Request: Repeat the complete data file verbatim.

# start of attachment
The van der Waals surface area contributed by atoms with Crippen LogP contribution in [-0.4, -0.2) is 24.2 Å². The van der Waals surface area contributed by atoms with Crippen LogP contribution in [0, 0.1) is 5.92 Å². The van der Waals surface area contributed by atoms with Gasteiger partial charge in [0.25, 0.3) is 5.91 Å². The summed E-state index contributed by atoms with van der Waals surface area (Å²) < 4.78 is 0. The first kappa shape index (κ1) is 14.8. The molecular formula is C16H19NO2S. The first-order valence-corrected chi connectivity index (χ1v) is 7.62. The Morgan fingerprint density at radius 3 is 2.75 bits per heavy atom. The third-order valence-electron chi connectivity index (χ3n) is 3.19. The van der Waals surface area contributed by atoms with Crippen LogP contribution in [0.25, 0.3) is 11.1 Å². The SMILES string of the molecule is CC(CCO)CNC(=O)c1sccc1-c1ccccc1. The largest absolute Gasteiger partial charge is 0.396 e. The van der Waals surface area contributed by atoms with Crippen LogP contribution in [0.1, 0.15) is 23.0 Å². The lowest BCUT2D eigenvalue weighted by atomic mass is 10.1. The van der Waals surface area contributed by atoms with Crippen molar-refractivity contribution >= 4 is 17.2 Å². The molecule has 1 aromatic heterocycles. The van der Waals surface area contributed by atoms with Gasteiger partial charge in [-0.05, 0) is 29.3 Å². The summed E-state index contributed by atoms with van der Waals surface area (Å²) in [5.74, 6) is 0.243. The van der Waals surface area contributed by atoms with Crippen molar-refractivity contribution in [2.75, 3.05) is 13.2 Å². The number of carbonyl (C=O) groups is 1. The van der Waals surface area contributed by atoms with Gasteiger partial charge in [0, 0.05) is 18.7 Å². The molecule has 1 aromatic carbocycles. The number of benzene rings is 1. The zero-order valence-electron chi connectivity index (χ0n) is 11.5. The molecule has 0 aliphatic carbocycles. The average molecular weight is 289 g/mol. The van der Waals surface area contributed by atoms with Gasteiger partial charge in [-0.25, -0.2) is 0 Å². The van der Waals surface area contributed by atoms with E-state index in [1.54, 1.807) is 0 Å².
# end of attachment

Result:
The van der Waals surface area contributed by atoms with Crippen LogP contribution in [-0.4, -0.2) is 24.2 Å². The van der Waals surface area contributed by atoms with Crippen LogP contribution in [0, 0.1) is 5.92 Å². The van der Waals surface area contributed by atoms with Gasteiger partial charge in [0.25, 0.3) is 5.91 Å². The summed E-state index contributed by atoms with van der Waals surface area (Å²) < 4.78 is 0. The first kappa shape index (κ1) is 14.8. The molecular formula is C16H19NO2S. The first-order valence-corrected chi connectivity index (χ1v) is 7.62. The Morgan fingerprint density at radius 3 is 2.75 bits per heavy atom. The third-order valence-electron chi connectivity index (χ3n) is 3.19. The van der Waals surface area contributed by atoms with Crippen LogP contribution in [0.25, 0.3) is 11.1 Å². The SMILES string of the molecule is CC(CCO)CNC(=O)c1sccc1-c1ccccc1. The largest absolute Gasteiger partial charge is 0.396 e. The van der Waals surface area contributed by atoms with Crippen LogP contribution in [0.1, 0.15) is 23.0 Å². The lowest BCUT2D eigenvalue weighted by atomic mass is 10.1. The van der Waals surface area contributed by atoms with Crippen molar-refractivity contribution >= 4 is 17.2 Å². The molecule has 1 aromatic heterocycles. The van der Waals surface area contributed by atoms with Gasteiger partial charge in [-0.05, 0) is 29.3 Å². The summed E-state index contributed by atoms with van der Waals surface area (Å²) in [5.74, 6) is 0.243. The van der Waals surface area contributed by atoms with Crippen molar-refractivity contribution in [2.75, 3.05) is 13.2 Å². The number of carbonyl (C=O) groups is 1. The van der Waals surface area contributed by atoms with Gasteiger partial charge in [0, 0.05) is 18.7 Å². The molecule has 1 aromatic carbocycles. The number of benzene rings is 1. The zero-order valence-electron chi connectivity index (χ0n) is 11.5. The molecule has 0 aliphatic carbocycles. The average molecular weight is 289 g/mol. The van der Waals surface area contributed by atoms with Gasteiger partial charge in [-0.25, -0.2) is 0 Å². The van der Waals surface area contributed by atoms with E-state index in [1.54, 1.807) is 0 Å².